200 hrs of patient contact experience is fine. All we ask is that you know what you're getting into and you show that you really want to be around sick people for the next 40 years.I am applying to only MD schools this year with relatively good stats (515/3.94). Although I applied early this cycle and my school list is 90% within my stats (very little "reaches"), I am concerned about my very little clinical experience. I live in a city in which there is a very high number of premeds (very tough to find something good in terms of clinical experience due to the competition), and since my freshman year I have been trying to find quality clinical experience. I've applied to over 150 positions over my 4 years, but with very little luck. All I was able to get was around 200 hours of basic hospital volunteering (bedside support): I helped in patient transport, providing emotional support to patients, and overall just being an active listener for patients.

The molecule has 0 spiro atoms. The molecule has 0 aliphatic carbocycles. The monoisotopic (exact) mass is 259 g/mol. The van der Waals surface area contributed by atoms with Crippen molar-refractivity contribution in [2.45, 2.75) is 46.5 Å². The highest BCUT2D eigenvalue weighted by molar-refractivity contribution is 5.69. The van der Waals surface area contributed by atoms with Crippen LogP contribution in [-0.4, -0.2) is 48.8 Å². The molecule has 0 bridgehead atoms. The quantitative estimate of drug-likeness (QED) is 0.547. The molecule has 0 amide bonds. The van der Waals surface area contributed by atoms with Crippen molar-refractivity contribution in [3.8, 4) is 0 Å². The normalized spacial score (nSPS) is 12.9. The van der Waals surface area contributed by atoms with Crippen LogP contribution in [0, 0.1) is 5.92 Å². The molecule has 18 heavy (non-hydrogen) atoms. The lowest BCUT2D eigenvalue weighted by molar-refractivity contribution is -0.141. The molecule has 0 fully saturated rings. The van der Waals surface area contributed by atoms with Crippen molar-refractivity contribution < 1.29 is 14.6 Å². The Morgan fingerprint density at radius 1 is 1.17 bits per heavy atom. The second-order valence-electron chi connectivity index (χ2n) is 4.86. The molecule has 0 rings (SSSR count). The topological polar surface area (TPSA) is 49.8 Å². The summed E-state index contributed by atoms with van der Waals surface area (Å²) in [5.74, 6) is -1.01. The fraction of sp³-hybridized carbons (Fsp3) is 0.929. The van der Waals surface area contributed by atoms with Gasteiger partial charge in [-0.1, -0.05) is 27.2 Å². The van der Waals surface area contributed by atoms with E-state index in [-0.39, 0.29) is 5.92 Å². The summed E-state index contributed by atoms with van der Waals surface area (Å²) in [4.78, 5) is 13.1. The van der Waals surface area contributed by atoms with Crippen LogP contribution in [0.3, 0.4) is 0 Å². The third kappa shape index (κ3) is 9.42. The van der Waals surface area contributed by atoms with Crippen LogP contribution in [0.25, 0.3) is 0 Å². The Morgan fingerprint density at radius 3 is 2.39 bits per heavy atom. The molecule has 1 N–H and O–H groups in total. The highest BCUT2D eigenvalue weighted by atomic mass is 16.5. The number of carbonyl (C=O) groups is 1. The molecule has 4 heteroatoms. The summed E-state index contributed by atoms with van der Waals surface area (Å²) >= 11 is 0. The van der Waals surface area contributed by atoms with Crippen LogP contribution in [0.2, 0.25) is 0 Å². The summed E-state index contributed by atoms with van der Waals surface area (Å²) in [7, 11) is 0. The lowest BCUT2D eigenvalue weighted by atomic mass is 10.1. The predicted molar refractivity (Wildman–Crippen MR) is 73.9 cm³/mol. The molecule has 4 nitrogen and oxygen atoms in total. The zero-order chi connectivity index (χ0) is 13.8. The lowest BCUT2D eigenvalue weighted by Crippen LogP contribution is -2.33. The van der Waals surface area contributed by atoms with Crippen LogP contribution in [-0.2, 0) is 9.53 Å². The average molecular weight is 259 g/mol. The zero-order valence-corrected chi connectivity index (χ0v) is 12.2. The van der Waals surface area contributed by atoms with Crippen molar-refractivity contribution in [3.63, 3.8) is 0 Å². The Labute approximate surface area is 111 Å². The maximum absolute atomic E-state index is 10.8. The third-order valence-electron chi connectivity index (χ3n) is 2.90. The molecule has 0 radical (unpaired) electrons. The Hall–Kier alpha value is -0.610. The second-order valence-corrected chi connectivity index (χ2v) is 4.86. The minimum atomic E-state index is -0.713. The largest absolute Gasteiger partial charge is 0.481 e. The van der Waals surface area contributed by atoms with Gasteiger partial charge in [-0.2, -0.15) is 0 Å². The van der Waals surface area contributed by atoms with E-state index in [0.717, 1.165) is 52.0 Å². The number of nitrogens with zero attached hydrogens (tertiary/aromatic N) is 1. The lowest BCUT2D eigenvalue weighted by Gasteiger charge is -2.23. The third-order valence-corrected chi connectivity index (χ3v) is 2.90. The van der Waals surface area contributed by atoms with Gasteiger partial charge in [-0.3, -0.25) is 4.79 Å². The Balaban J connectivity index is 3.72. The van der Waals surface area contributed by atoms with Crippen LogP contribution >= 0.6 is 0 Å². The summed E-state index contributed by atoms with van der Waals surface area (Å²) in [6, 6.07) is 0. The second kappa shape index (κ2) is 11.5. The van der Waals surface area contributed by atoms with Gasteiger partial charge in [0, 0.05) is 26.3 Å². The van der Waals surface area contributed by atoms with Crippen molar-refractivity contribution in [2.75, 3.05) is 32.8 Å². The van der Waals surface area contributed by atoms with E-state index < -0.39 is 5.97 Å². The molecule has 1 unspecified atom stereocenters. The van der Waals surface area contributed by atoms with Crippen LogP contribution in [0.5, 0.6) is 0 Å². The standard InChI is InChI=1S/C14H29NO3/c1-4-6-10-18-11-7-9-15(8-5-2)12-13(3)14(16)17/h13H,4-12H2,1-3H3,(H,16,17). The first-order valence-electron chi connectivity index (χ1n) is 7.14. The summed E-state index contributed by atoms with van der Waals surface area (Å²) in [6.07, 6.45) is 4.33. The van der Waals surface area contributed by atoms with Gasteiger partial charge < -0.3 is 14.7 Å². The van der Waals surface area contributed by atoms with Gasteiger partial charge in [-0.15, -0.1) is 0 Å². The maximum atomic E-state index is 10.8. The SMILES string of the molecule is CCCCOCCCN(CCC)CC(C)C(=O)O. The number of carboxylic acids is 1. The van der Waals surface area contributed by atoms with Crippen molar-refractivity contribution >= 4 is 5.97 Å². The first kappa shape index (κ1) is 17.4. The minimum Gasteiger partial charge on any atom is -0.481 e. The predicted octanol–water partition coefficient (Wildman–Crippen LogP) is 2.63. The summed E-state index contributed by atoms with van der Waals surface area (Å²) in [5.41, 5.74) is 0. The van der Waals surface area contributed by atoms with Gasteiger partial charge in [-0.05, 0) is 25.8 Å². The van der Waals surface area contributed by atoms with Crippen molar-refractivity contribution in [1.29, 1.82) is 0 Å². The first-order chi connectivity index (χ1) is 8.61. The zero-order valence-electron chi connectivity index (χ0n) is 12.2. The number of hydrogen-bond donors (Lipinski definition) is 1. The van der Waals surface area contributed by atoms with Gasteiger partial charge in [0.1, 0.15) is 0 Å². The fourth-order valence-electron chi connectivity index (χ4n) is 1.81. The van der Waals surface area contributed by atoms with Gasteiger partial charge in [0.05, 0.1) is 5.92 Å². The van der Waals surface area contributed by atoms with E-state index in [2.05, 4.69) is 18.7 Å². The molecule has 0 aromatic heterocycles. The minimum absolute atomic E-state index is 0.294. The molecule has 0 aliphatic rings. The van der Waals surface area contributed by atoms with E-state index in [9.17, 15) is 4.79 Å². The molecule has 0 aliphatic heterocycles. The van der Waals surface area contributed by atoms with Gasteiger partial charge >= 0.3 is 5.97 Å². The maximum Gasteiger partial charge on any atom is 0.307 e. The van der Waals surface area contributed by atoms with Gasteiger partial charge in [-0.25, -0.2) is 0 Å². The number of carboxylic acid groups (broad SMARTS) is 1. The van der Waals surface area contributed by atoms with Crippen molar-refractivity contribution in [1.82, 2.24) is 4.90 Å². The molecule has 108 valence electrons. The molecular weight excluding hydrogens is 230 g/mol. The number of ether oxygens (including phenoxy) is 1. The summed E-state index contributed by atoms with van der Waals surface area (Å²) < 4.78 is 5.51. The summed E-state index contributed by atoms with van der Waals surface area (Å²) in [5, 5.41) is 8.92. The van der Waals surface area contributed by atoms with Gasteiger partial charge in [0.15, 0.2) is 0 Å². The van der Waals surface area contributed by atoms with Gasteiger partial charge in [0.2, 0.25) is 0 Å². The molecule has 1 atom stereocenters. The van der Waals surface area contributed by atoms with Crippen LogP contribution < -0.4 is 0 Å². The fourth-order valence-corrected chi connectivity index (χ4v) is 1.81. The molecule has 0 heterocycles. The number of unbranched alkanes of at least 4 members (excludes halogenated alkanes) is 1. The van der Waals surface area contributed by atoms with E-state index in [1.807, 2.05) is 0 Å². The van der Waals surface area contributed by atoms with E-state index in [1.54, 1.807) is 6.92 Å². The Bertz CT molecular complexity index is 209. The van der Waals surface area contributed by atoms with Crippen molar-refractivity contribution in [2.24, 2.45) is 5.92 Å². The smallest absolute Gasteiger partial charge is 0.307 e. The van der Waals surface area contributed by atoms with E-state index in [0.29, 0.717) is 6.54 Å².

I guess my question is, does my depth of clinical experience prove to be a red flag to AdComs? I loved talking and hearing patients' stories, but the actual work I did "clinically" was very minimal in those experiences (i.e. no taking vitals, aiding physicians in care). I did not directly aid in patient care besides through emotional support for patients. Also, although this is unrelated, I have about 110 hours of physician shadowing across many specialties. Is there anything in particular AdComs are looking for in those clinical experiences besides simply interacting with patients? Will I have a decent shot with these experiences?